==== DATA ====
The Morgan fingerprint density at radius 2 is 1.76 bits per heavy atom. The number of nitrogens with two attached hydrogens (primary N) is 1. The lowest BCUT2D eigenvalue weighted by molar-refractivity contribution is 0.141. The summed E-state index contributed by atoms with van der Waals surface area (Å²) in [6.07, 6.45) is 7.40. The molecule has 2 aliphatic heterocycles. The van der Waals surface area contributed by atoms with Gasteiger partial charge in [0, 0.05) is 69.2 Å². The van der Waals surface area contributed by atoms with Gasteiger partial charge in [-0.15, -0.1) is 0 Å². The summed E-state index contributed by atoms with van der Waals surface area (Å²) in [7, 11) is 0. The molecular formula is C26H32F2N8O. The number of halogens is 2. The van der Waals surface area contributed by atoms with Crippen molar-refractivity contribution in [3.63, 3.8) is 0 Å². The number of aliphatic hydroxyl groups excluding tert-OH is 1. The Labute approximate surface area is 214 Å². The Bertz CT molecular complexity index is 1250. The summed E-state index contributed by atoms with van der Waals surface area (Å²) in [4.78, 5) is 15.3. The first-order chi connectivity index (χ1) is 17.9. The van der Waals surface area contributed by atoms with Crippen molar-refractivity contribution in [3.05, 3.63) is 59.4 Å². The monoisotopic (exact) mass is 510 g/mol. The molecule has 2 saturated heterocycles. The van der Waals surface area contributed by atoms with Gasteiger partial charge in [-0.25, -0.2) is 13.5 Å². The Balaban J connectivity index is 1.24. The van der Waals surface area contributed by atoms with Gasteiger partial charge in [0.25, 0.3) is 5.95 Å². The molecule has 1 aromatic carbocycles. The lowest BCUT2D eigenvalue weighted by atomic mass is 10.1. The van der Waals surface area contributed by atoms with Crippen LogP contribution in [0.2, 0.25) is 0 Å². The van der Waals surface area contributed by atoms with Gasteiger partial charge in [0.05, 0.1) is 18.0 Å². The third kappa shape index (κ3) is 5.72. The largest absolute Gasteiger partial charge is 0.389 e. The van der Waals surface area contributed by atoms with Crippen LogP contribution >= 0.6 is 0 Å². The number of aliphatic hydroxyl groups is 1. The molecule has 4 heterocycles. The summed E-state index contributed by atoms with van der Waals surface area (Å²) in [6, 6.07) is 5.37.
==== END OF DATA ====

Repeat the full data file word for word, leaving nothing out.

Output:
The Morgan fingerprint density at radius 2 is 1.76 bits per heavy atom. The number of nitrogens with two attached hydrogens (primary N) is 1. The lowest BCUT2D eigenvalue weighted by molar-refractivity contribution is 0.141. The summed E-state index contributed by atoms with van der Waals surface area (Å²) in [6.07, 6.45) is 7.40. The molecule has 2 aliphatic heterocycles. The van der Waals surface area contributed by atoms with Gasteiger partial charge in [0, 0.05) is 69.2 Å². The van der Waals surface area contributed by atoms with Gasteiger partial charge in [-0.15, -0.1) is 0 Å². The summed E-state index contributed by atoms with van der Waals surface area (Å²) in [7, 11) is 0. The molecular formula is C26H32F2N8O. The number of halogens is 2. The van der Waals surface area contributed by atoms with Crippen molar-refractivity contribution in [3.63, 3.8) is 0 Å². The number of aliphatic hydroxyl groups excluding tert-OH is 1. The Labute approximate surface area is 214 Å². The Bertz CT molecular complexity index is 1250. The summed E-state index contributed by atoms with van der Waals surface area (Å²) in [4.78, 5) is 15.3. The first-order chi connectivity index (χ1) is 17.9. The van der Waals surface area contributed by atoms with Crippen molar-refractivity contribution in [3.05, 3.63) is 59.4 Å². The monoisotopic (exact) mass is 510 g/mol. The molecule has 2 saturated heterocycles. The van der Waals surface area contributed by atoms with Gasteiger partial charge in [-0.25, -0.2) is 13.5 Å². The Balaban J connectivity index is 1.24. The van der Waals surface area contributed by atoms with Gasteiger partial charge in [0.25, 0.3) is 5.95 Å². The molecule has 1 aromatic carbocycles. The lowest BCUT2D eigenvalue weighted by atomic mass is 10.1. The van der Waals surface area contributed by atoms with Crippen LogP contribution in [0.2, 0.25) is 0 Å². The van der Waals surface area contributed by atoms with Gasteiger partial charge in [0.05, 0.1) is 18.0 Å². The third kappa shape index (κ3) is 5.72. The largest absolute Gasteiger partial charge is 0.389 e. The van der Waals surface area contributed by atoms with Crippen LogP contribution >= 0.6 is 0 Å². The number of aliphatic hydroxyl groups is 1. The molecule has 4 heterocycles. The summed E-state index contributed by atoms with van der Waals surface area (Å²) in [6, 6.07) is 5.37.